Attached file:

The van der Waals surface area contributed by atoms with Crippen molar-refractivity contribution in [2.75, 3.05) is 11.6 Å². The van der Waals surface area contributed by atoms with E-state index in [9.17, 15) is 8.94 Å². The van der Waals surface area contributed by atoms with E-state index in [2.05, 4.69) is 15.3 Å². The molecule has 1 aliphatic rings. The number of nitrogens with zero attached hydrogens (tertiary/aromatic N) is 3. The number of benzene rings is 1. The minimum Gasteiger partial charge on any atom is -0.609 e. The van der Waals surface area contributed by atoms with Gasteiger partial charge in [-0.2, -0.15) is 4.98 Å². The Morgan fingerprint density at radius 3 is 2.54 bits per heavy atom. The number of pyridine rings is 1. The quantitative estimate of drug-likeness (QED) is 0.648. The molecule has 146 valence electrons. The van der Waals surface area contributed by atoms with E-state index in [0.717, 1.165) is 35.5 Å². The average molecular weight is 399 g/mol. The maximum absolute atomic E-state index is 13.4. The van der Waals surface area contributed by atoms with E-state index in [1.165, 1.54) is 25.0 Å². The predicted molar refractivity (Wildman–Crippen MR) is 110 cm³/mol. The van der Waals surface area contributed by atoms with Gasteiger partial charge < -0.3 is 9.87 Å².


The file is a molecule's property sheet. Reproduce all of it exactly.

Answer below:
The van der Waals surface area contributed by atoms with Crippen molar-refractivity contribution in [2.75, 3.05) is 11.6 Å². The van der Waals surface area contributed by atoms with E-state index in [9.17, 15) is 8.94 Å². The van der Waals surface area contributed by atoms with E-state index in [2.05, 4.69) is 15.3 Å². The molecule has 1 aliphatic rings. The number of nitrogens with zero attached hydrogens (tertiary/aromatic N) is 3. The number of benzene rings is 1. The minimum Gasteiger partial charge on any atom is -0.609 e. The van der Waals surface area contributed by atoms with Gasteiger partial charge in [-0.2, -0.15) is 4.98 Å². The Morgan fingerprint density at radius 3 is 2.54 bits per heavy atom. The number of pyridine rings is 1. The quantitative estimate of drug-likeness (QED) is 0.648. The molecule has 146 valence electrons. The van der Waals surface area contributed by atoms with E-state index in [0.717, 1.165) is 35.5 Å². The average molecular weight is 399 g/mol. The maximum absolute atomic E-state index is 13.4. The van der Waals surface area contributed by atoms with E-state index in [1.165, 1.54) is 25.0 Å². The predicted molar refractivity (Wildman–Crippen MR) is 110 cm³/mol. The van der Waals surface area contributed by atoms with Gasteiger partial charge < -0.3 is 9.87 Å².